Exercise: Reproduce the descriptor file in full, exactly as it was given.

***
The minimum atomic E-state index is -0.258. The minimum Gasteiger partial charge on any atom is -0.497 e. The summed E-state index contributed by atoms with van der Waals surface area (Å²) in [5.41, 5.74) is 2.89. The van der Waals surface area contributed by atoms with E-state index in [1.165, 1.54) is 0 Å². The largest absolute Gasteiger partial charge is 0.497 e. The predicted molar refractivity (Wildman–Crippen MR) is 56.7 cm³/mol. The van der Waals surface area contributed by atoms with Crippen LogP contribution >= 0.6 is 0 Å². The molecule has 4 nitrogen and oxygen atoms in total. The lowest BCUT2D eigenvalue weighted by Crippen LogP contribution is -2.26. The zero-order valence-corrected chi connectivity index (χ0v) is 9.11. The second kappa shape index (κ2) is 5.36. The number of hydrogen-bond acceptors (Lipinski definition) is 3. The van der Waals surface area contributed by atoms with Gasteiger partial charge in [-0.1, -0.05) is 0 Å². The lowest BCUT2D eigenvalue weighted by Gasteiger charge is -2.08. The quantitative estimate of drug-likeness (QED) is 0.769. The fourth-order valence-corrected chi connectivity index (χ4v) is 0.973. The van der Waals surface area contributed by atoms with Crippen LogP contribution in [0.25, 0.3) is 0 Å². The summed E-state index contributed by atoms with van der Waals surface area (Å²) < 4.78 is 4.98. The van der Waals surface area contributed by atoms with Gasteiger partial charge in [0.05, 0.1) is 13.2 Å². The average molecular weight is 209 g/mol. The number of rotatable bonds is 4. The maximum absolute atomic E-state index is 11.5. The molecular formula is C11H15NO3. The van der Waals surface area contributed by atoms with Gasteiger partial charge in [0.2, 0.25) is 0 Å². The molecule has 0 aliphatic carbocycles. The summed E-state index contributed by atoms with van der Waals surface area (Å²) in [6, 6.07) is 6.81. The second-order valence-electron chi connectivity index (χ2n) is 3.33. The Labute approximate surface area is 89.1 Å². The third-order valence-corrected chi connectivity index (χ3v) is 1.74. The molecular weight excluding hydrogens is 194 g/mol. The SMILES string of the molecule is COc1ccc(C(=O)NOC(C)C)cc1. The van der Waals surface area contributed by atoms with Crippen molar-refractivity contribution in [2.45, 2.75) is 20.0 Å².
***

The minimum atomic E-state index is -0.258. The minimum Gasteiger partial charge on any atom is -0.497 e. The summed E-state index contributed by atoms with van der Waals surface area (Å²) in [5.41, 5.74) is 2.89. The van der Waals surface area contributed by atoms with E-state index in [1.165, 1.54) is 0 Å². The largest absolute Gasteiger partial charge is 0.497 e. The predicted molar refractivity (Wildman–Crippen MR) is 56.7 cm³/mol. The van der Waals surface area contributed by atoms with Crippen LogP contribution >= 0.6 is 0 Å². The molecule has 4 nitrogen and oxygen atoms in total. The lowest BCUT2D eigenvalue weighted by Crippen LogP contribution is -2.26. The zero-order valence-corrected chi connectivity index (χ0v) is 9.11. The second kappa shape index (κ2) is 5.36. The number of hydrogen-bond acceptors (Lipinski definition) is 3. The van der Waals surface area contributed by atoms with Gasteiger partial charge in [-0.1, -0.05) is 0 Å². The lowest BCUT2D eigenvalue weighted by Gasteiger charge is -2.08. The quantitative estimate of drug-likeness (QED) is 0.769. The fourth-order valence-corrected chi connectivity index (χ4v) is 0.973. The van der Waals surface area contributed by atoms with Crippen LogP contribution in [0.25, 0.3) is 0 Å². The summed E-state index contributed by atoms with van der Waals surface area (Å²) < 4.78 is 4.98. The van der Waals surface area contributed by atoms with Gasteiger partial charge in [0.05, 0.1) is 13.2 Å². The average molecular weight is 209 g/mol. The number of rotatable bonds is 4. The maximum absolute atomic E-state index is 11.5. The molecular formula is C11H15NO3. The van der Waals surface area contributed by atoms with Gasteiger partial charge in [0.2, 0.25) is 0 Å². The molecule has 0 aliphatic carbocycles. The summed E-state index contributed by atoms with van der Waals surface area (Å²) in [6, 6.07) is 6.81. The second-order valence-electron chi connectivity index (χ2n) is 3.33. The Labute approximate surface area is 89.1 Å². The third-order valence-corrected chi connectivity index (χ3v) is 1.74. The molecular weight excluding hydrogens is 194 g/mol. The SMILES string of the molecule is COc1ccc(C(=O)NOC(C)C)cc1. The van der Waals surface area contributed by atoms with Crippen molar-refractivity contribution in [2.45, 2.75) is 20.0 Å².